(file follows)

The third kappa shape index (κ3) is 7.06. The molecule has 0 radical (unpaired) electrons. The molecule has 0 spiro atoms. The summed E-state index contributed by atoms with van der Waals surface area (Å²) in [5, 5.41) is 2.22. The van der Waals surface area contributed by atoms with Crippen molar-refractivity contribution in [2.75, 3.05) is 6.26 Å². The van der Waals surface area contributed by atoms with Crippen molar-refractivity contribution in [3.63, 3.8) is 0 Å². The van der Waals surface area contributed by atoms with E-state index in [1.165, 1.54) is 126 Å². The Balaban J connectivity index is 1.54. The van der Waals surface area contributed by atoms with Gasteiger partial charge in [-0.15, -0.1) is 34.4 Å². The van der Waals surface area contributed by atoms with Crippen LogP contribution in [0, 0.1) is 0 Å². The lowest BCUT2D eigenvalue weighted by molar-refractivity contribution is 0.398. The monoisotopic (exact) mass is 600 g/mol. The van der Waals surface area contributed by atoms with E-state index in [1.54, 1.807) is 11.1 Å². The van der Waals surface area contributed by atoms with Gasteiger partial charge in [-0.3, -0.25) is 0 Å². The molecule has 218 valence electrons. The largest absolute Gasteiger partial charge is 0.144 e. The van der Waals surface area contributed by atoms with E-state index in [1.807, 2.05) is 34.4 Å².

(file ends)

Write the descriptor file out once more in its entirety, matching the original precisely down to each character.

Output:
The third kappa shape index (κ3) is 7.06. The molecule has 0 radical (unpaired) electrons. The molecule has 0 spiro atoms. The summed E-state index contributed by atoms with van der Waals surface area (Å²) in [5, 5.41) is 2.22. The van der Waals surface area contributed by atoms with Crippen molar-refractivity contribution in [2.75, 3.05) is 6.26 Å². The van der Waals surface area contributed by atoms with Crippen molar-refractivity contribution in [3.63, 3.8) is 0 Å². The van der Waals surface area contributed by atoms with E-state index in [1.165, 1.54) is 126 Å². The Balaban J connectivity index is 1.54. The van der Waals surface area contributed by atoms with Gasteiger partial charge in [-0.15, -0.1) is 34.4 Å². The van der Waals surface area contributed by atoms with Crippen LogP contribution in [0, 0.1) is 0 Å². The lowest BCUT2D eigenvalue weighted by molar-refractivity contribution is 0.398. The monoisotopic (exact) mass is 600 g/mol. The van der Waals surface area contributed by atoms with E-state index in [1.54, 1.807) is 11.1 Å². The van der Waals surface area contributed by atoms with Gasteiger partial charge in [-0.3, -0.25) is 0 Å². The molecule has 218 valence electrons. The largest absolute Gasteiger partial charge is 0.144 e. The van der Waals surface area contributed by atoms with E-state index in [1.807, 2.05) is 34.4 Å².